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I am pretty new to electronics but so I've been doing a lot of reading and whatnot. I have a question I can't seem to find any information on. I am modding a handheld device (the device in question isn't important) and this involves soldering to several spots on the motherboard which are DAT0, DAT1, Dat2, Dat3, GND, CLK & SMD (these grant access to the internal storage nand chip).

Each of these connections are their own wire (7 wires total) that all lead to an SD Card reader PCB. The problem is, I want to be able to turn on/off all 7 connections using just one switch, because when these wires are soldered to the SD Card reader PCB, the device boots into a special recovery mode, but I only want the device to boot into that recovery mode when a single switch is flipped on. I need a way to break the connection on each wire in between the device's motherboard and the SD Card Reader PCB (and be able to connect them up again using a single switch). I think that would be so cool!

I've considered using a series of small surface mounted solid state relays in parallel, wiring each of the 7 connections through the collector and emitter side of each relay. However, I'm seeing that solid state relays are typically used to close a circuit with a higher voltage, like 60V or something even higher. Are solid state relays ever used for data connections on the collector and emitter side? Would using a solid state relay somehow ruin the flow of data from the device's motherboard to the SD Card reader's PCB? I'm not asking anyone to come up with a schematic or anything, but if there's some other kind of small smd component that would suit this task better, please let me know!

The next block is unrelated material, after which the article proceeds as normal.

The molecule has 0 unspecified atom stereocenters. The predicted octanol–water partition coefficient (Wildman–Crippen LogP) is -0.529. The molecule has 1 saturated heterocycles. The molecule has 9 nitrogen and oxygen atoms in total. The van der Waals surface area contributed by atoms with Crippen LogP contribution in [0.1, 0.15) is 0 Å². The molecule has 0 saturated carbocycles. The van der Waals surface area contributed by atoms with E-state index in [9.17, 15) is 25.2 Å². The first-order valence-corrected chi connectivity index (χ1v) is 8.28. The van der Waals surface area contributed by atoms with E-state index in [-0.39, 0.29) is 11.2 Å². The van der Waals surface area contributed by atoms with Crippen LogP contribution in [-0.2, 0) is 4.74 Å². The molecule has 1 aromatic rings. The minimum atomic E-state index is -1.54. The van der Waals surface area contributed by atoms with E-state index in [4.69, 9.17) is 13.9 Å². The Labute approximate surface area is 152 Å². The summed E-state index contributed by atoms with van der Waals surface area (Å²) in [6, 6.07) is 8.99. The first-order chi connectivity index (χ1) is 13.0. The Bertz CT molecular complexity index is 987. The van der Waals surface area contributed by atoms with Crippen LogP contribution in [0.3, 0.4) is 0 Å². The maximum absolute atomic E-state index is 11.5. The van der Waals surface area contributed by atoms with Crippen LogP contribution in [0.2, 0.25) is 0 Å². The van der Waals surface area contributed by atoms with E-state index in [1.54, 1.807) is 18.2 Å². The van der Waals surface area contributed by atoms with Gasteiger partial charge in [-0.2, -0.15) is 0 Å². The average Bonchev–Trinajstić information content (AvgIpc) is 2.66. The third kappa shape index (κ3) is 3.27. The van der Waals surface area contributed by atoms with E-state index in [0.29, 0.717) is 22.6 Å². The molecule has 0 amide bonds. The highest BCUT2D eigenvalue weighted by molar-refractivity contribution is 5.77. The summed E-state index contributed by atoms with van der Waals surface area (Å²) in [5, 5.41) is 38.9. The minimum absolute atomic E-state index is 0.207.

Also, please keep in mind I need these components to be small enough to fit in an area about 4mm high! I would totally use mechanical relays, but those are far too big!

Sorry if this post is confusing, I was too tired to sketch out something, but if that would help I'd be glad to do it as well as answer any other questions you may have. Thank you for taking the time to read!

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    \$\begingroup\$ How you could think that a schematic wouldn't be required is beyond me. \$\endgroup\$ – Andy aka Jul 2 at 8:47
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    \$\begingroup\$ @Andyaka I was actually pretty excited to see this comment until I realized you decided to be rude with your response. I get that there are probably a lot of questions you see that seem stupid or unnecessary, but you'd think as someone as experienced as yourself would recognize another person getting started trying to learn for themselves, and maybe give them a positive nudge in the right direction instead of whatever this was. I hope you decide to leave better comments for people in the future. \$\endgroup\$ – Drew7 Jul 2 at 9:07